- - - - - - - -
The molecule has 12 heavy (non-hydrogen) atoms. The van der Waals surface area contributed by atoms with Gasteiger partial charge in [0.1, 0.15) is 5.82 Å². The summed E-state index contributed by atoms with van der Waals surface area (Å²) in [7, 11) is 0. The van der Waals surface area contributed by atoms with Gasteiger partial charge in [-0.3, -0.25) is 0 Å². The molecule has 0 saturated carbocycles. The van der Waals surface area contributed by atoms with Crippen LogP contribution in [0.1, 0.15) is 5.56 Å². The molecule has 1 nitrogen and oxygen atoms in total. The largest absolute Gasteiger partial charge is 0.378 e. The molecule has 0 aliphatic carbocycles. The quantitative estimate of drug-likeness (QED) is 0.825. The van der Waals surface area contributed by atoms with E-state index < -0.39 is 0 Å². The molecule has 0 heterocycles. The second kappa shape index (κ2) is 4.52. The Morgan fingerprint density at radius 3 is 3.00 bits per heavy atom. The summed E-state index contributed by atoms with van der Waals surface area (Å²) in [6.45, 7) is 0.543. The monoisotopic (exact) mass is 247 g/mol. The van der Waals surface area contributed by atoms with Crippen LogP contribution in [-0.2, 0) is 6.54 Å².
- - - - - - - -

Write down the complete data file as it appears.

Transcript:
The molecule has 12 heavy (non-hydrogen) atoms. The van der Waals surface area contributed by atoms with Gasteiger partial charge in [0.1, 0.15) is 5.82 Å². The summed E-state index contributed by atoms with van der Waals surface area (Å²) in [7, 11) is 0. The van der Waals surface area contributed by atoms with Gasteiger partial charge in [-0.3, -0.25) is 0 Å². The molecule has 0 saturated carbocycles. The van der Waals surface area contributed by atoms with Crippen LogP contribution in [0.1, 0.15) is 5.56 Å². The molecule has 1 nitrogen and oxygen atoms in total. The largest absolute Gasteiger partial charge is 0.378 e. The molecule has 0 aliphatic carbocycles. The quantitative estimate of drug-likeness (QED) is 0.825. The van der Waals surface area contributed by atoms with E-state index < -0.39 is 0 Å². The molecule has 0 heterocycles. The second kappa shape index (κ2) is 4.52. The Morgan fingerprint density at radius 3 is 3.00 bits per heavy atom. The summed E-state index contributed by atoms with van der Waals surface area (Å²) in [6.45, 7) is 0.543. The monoisotopic (exact) mass is 247 g/mol. The van der Waals surface area contributed by atoms with Crippen LogP contribution in [-0.2, 0) is 6.54 Å².